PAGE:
#1
I almost fall down after play guitar in a stance for the first time. I used to play guitar for like 4-5 hour with no problem sitting down.

Hmmm.. Is there anyone has this problem or this is happen to everyone. And also is this the reason most musician doing drug to boost their energy on stage?
#3
Or maybe it's the first time of me playing guitar while standing? My neck really hurt and I play like a newbie because It's just different from sitting. I also notice that I forgot to breath a few time and then I just give up and laying on the floor because I'm too tired.
#4
It's called fitness son, and you need it

It's always easier playing guitar sitting down, it's why even the best of the best have foot stands when playing complicated passages live. It's to increase their reach and ease of play.
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#6
Yea it's harder to play standing up.. With enough practice it will feel just as easy.. You may need to buy a better strap.. Get on wider and with more cushion.. You may need to shorten your strap to make it easier.. I always practice standing up.. Eventually you get used to it and will probably prefer to be standing
#7
TBH, I couldn't sleep for a night last night. The guitar is pretty heavy. My shoulder was hurt and my left arm become sore over a night. If you want to know how I look like, You can take a look on Slash. I want to improve this because it's a different experience and I lose all my muscle memory when trying to play guitar while standing.
#8
Slash has a really unhealthy strap position. It looks not as cool to wear straps on top, but it helps a lot with comfort.

Heavy guitar, get a nice strap.
#9
^ I'm not sure that wearing a low strap is the most unhealthy thing slash has done in his life...
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#10
Yeah you can raise your strap to where its easy to play. And for a neck ache, try not to look at your hand. Or bend your neck down focusing on your playing. Its more natural to stare at your hands when sitting. While standing it can cause neck and back strain.
#11
You will get used to it. I had similar problems when i started (altough i guess i didnt just colapse...), and i still do sometimes when i play standing up for a long time, especially if im teaching my band songs and have to look down at the guitar all the time. Just get a wider strap, and dont hang your guitar down at your knees, and you will be fine.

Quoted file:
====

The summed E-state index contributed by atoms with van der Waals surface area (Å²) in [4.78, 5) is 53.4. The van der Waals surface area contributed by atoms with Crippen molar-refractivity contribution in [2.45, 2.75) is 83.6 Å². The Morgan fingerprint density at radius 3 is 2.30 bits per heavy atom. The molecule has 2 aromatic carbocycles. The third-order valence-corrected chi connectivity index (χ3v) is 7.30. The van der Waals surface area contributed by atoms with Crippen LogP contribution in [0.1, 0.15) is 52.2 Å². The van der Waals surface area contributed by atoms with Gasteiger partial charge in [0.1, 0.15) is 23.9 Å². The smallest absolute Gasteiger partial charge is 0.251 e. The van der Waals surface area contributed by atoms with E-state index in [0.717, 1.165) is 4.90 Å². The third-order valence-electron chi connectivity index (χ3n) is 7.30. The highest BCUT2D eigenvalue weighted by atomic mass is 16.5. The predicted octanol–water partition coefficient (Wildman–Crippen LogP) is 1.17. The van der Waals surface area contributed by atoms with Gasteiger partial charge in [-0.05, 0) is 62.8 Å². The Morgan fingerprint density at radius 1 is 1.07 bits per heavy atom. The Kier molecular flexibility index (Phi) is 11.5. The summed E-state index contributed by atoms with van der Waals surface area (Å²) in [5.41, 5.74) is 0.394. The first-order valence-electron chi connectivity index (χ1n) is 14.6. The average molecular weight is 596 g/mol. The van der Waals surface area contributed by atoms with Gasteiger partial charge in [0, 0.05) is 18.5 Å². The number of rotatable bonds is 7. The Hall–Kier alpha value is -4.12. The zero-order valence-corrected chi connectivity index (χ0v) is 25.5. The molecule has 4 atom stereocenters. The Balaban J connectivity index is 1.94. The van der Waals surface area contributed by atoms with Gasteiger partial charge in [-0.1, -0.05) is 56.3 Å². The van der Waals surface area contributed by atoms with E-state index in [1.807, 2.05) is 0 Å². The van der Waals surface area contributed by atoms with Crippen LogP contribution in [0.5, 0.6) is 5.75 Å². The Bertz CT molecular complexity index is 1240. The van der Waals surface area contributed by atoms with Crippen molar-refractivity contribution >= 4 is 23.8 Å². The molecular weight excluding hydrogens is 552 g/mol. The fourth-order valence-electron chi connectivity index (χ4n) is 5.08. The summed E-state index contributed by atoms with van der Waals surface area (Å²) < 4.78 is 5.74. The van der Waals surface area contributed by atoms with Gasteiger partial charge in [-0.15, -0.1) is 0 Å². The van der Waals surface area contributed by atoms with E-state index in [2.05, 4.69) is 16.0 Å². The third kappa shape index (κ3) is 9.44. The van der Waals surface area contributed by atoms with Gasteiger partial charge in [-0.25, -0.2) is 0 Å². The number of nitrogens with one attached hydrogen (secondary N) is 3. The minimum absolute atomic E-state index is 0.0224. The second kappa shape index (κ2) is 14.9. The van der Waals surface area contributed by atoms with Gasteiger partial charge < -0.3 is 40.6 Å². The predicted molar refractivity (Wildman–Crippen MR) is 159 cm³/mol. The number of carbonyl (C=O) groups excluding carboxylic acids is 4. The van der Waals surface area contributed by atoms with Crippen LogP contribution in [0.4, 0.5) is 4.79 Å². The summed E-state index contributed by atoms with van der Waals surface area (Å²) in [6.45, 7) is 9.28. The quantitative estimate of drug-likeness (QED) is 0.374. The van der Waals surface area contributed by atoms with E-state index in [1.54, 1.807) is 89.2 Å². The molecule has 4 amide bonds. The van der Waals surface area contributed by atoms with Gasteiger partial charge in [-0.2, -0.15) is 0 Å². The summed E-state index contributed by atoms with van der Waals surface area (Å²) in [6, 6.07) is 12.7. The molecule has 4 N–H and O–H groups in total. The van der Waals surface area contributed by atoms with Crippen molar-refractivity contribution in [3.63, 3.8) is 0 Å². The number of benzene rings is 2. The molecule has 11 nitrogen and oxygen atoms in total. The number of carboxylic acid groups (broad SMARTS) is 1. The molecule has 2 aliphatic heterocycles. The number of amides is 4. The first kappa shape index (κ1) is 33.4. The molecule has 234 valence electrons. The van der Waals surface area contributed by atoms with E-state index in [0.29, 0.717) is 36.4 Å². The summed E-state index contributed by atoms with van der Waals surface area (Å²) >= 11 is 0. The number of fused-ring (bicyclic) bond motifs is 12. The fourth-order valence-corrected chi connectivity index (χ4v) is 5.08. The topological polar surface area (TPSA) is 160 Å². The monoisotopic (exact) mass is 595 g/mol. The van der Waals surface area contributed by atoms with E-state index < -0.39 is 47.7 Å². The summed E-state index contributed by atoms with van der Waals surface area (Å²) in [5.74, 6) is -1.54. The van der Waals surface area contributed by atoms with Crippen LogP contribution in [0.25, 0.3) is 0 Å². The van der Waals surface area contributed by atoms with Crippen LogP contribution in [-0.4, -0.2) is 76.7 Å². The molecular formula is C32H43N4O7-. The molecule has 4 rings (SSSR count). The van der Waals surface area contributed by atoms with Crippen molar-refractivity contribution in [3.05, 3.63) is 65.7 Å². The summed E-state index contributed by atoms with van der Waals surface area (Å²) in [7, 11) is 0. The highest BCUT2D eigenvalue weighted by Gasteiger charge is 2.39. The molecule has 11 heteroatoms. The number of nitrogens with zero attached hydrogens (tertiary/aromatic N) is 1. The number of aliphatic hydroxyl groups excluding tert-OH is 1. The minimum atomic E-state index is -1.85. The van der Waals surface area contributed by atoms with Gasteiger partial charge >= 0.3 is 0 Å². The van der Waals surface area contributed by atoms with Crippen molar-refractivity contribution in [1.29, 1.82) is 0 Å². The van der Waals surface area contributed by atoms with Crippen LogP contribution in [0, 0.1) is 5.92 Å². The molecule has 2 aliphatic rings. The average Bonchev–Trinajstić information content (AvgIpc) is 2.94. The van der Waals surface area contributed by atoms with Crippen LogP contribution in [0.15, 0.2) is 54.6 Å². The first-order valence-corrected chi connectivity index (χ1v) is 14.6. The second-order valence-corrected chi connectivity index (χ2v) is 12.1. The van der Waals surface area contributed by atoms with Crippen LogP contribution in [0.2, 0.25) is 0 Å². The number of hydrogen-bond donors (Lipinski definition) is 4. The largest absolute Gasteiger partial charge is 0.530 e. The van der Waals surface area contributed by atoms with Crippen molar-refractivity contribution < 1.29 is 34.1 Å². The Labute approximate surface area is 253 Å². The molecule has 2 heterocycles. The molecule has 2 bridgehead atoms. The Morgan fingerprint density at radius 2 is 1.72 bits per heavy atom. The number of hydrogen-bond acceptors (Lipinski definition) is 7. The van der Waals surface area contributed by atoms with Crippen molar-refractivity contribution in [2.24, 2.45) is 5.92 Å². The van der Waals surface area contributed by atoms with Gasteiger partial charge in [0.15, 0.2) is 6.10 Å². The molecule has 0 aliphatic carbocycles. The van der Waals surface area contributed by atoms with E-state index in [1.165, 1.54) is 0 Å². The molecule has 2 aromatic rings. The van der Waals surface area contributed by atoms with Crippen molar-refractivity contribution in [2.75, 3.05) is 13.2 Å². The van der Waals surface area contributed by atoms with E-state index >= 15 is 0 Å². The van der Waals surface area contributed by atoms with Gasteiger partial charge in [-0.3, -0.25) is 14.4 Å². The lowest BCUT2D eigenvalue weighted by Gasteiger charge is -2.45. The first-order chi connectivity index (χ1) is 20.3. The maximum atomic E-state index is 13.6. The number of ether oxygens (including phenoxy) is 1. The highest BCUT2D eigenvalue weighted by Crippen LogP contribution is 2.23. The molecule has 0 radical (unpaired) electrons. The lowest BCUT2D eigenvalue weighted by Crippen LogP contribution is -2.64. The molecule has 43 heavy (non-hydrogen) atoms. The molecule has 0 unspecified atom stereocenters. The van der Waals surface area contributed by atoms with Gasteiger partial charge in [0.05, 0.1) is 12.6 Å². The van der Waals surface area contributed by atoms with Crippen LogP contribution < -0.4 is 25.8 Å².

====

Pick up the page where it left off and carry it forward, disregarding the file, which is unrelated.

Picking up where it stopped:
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#13
You want to adjust your strap so that your guitar is in a similar position whether you are standing up or sitting down. That way playing standing up and sitting down feels the same. Well, of course if your guitar is heavy, it may still hurt your neck, but a wider strap will help.

So, buy a wide strap and adjust the height.

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Last edited by MaggaraMarine at Aug 22, 2016,
#14
Quote by sosxradar
Or maybe it's the first time of me playing guitar while standing? My neck really hurt and I play like a newbie because It's just different from sitting. I also notice that I forgot to breath a few time and then I just give up and laying on the floor because I'm too tired.
Neck pain may be down to looking at your fretboard, ie hanging your head forward and maybe to one side a little - puts a lot of strain on your neck if you're like that for too long. Stand up straight and look straight ahead. You will need to check your position sometimes, but not all the time.

Forgetting to breathe - well obviously that's not a good idea!

A low strap position needn't be a problem - it's generally worse for your fret arm wrist than for your neck. Check how Slash actually moves around, and when he plays something fancy he tends to raise the neck so his hand is in a better position. (He often plays with the neck near vertical, which is not just shownmanship: it puts his left hand in a perfect position for fast lead playing. But, like him, you may need to balance it on your thigh when you do that, so you're not supporting the weight with your fret hand. Which reminds me: don't hold the neck up with your fret hand! Your guitar should hang in the right position without being supported by either hand, but certainly not by the left.)